I notice it as I drive in. It’s a familiar car, so I’m somewhat relieved. Tonight won’t be as difficult as I expected. I approach the owner, Sam, and greet him. He smiles when he recognizes me and we shake hands. The car he’s leaning against, a 1995 Cadillac Eldorado, fits him incredibly well. It’s a personal luxury coupe; a quiet, comfortable barge from a time when such vehicles were on the way out of what was desirable in the mind of the American public.
However, unlike most personal luxury coupes of the segment’s golden age(The early 1950’s to the late 1970’s), the Eldorado has remarkably subtle styling. Likewise, Sam is a real Clark Kent type of guy; tall, but mild-mannered. Sure, the car is a Biarritz model with exterior chrome trim, but the bits of polished décor look as though they’ve been carefully applied with a thin icing nozzle, rather than slapped on with a knife.
The landau top also blends in surprising well. It’s a dark gray shroud over the Caddy’s deep black paint. The result is a tastefully outfitted luxury car that won’t attract much attention even if it’s parked far away from the front entrance at Walmart. As one might expect, it was the subtle looks that initially caught Sam’s eye, but he almost wasn’t able to buy the car at all.
Sam first saw the Eldorado while working at Carmax. A customer brought it in as a trade and it immediately grabbed his attention. The man who brought it in was an oil company executive. Being a self-described Cadillac geek, Sam quickly noticed that the car was a mid-level Biarritz model. He found it unusual that somebody as rich as an oil executive wouldn’t choose the most expensive model, but that didn’t change how much he wanted the car.
However, by the time he was able to ask about it, two of his co-workers were already in line ahead of him. Fortunately, both of them ended up deciding not to buy it. Sam bought the Eldorado, which he affectionately refers to as Jenny 3, and never looked back. He appreciates the car for what it is, even if it isn’t the easiest to wrench on.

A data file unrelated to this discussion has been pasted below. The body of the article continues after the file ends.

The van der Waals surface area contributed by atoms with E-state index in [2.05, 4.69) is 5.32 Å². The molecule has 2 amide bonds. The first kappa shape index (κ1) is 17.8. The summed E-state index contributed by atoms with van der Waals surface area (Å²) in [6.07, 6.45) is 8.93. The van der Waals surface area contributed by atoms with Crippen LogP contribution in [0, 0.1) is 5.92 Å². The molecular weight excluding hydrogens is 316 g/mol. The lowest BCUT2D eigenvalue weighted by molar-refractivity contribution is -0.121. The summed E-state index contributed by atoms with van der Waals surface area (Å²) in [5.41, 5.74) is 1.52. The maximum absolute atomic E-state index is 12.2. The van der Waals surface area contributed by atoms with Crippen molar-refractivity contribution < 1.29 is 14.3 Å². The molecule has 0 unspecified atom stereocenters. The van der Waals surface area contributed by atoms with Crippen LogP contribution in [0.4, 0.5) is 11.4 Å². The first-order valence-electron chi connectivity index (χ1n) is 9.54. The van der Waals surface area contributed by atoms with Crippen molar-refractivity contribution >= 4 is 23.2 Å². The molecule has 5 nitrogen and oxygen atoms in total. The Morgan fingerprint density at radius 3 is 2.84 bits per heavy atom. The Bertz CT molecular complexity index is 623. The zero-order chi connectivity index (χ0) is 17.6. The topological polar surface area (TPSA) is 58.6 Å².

While showing his beloved Caddy to me, Sam allowed me to see under the hood. The 4.6L Northstar V8 that powers the Eldorado isn’t the shiniest powerplant I’ve ever seen, but it’s clear that Sam puts as much effort into keeping the engine bay clean as he does with the rest of the car.
An example he gives of the work that goes into maintaining the car is replacing the sparkplugs. Half of the sparkplugs on the transversely mounted(mounted perpindicular to the direction the car is facing) engine are easily accessed because they face forward. The remaining four sparkplugs, on the other hand, require removing the strut bar, the engine cover, and the ignition coils to access. Installation, as always, is the opposite of removal. In spite of the work needed to keep the car running, Sam says it’s worth it.
As mentioned before, the car’s quiet styling and tasteful standard trim match Sam’s personality very well. While he enjoys bringing the Eldorado to car meets, Sam’s primary satisfaction with the car doesn’t come from showing it off. It comes from experiencing it on his own.
Being able to drive and maintain a quiet, comfortable luxury coupe is enough for him. Sam is also just happy to be driving a Cadillac. He’s had only one before, a 1973 Fleetwood Limo, but that car and its 8.2L V8 were enough to get him hooked. Sam came from a family of Buick owners, so large cars were normal to him when he bought his Fleetwood limo. Despite his familiarity with Buicks, he was drawn to the Fleetwood’s long roofline and its classic land barge shape. After buying and taking care of the Eldorado, it’s probably safe to say that he’s a Cadillac fan for life.